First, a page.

Cascade Kriek Brettanomyces

Cascade Kriek Brettanomyces

Cascade Kriek Brettanomyces

Cascade Kriek Brettanomyces

Cascade Kriek Brettanomyces

Cascade Kriek Brettanomyces

These organisms don’t seem to metabolize bromocresol green and stay as green colonies on BG-containing plates. That is not really a big deal since not all Brettanomyces species possess that ability anyway.

What is curious, though, is that the bromocresol green containing colonies did not remain blue, but turned green-yellow. There are about 4 other Brettanomyces strains on that same plate and they depleted the dye from the entire plate, but some of it stayed in the colonies. You can even see some blue colonies that did not turn green or white. Other than being a dye BG is also a pH indicator changing color from blue to yellow as it becomes more acidic, and as I discussed in the “Size Matters?” post, in aerobic conditions with available glucose Brettanomyces may produce acetic acid. The pKa of acetic acid is 4.76, which is exactly enough to turn BG green-yellow. This could also explain the yellow-green color of Lactobacillus colonies. The pKa of Lactic acid is 3.86, which is exactly at the border of where BG spectrum turns completely yellow. Of course right now it’s all just speculation.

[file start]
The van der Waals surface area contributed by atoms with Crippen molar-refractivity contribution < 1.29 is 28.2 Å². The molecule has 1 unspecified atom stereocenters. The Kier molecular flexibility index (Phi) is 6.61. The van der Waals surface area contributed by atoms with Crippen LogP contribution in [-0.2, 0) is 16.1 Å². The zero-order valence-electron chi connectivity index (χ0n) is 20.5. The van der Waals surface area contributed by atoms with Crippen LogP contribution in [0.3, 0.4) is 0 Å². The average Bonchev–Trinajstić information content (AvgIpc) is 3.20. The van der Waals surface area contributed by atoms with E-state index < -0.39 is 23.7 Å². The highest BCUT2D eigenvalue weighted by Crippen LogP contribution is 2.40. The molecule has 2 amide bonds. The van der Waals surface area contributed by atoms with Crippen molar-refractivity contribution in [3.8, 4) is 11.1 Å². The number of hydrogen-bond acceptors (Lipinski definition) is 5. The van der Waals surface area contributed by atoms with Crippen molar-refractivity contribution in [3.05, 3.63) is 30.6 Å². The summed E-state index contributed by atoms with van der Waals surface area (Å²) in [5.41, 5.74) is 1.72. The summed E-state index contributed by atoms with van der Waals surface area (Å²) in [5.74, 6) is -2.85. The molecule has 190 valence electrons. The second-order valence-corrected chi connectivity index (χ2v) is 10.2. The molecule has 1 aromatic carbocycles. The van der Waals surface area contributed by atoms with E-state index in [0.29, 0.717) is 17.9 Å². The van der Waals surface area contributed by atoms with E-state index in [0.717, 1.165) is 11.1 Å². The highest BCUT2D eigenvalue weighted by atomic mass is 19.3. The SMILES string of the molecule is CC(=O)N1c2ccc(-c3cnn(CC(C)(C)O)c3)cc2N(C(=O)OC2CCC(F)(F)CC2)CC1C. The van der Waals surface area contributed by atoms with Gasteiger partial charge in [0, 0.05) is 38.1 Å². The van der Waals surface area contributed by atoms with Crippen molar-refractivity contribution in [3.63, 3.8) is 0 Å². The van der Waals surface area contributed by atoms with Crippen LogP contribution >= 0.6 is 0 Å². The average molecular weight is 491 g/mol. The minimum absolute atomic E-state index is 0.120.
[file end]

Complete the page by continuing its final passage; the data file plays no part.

Findings so far:

–       Cascade Kriek contains a lot of what seems to be Brettanomyces, which may account for the fruity character that results from fermenting with it. Not only does Brettanomyces produce fruity esters during fermentation, but it also produces fruity compounds during its acid breakdown as a survival action (see my “Size Matters?” post) and Lactobacillus provides plenty of acid.

–       This strain of Brettanomyces does not seem to metabolize bromocresol green.

–       The presumptive Lactobacillus cells are short and thick, which is a typical look of L. brevis. For example L. delbrueckii cells are longer. Sorry I don’t have my own images to show you for comparison because my entire L. delbrueckii stock died. Slightly off topic, but don’t keep your Lactobacillus and Brettanomyces cultures in the fridge. They seem to die surprisingly quickly in the cold and it’s better to keep them warmer and passage once in a while. But that’s for another post. Here is a nice collection of pseudocolored SEMs that you could look at for comparison, just keep in mind the scale differences (L. delbrueckii is a subspecies of L. bulgaricus.)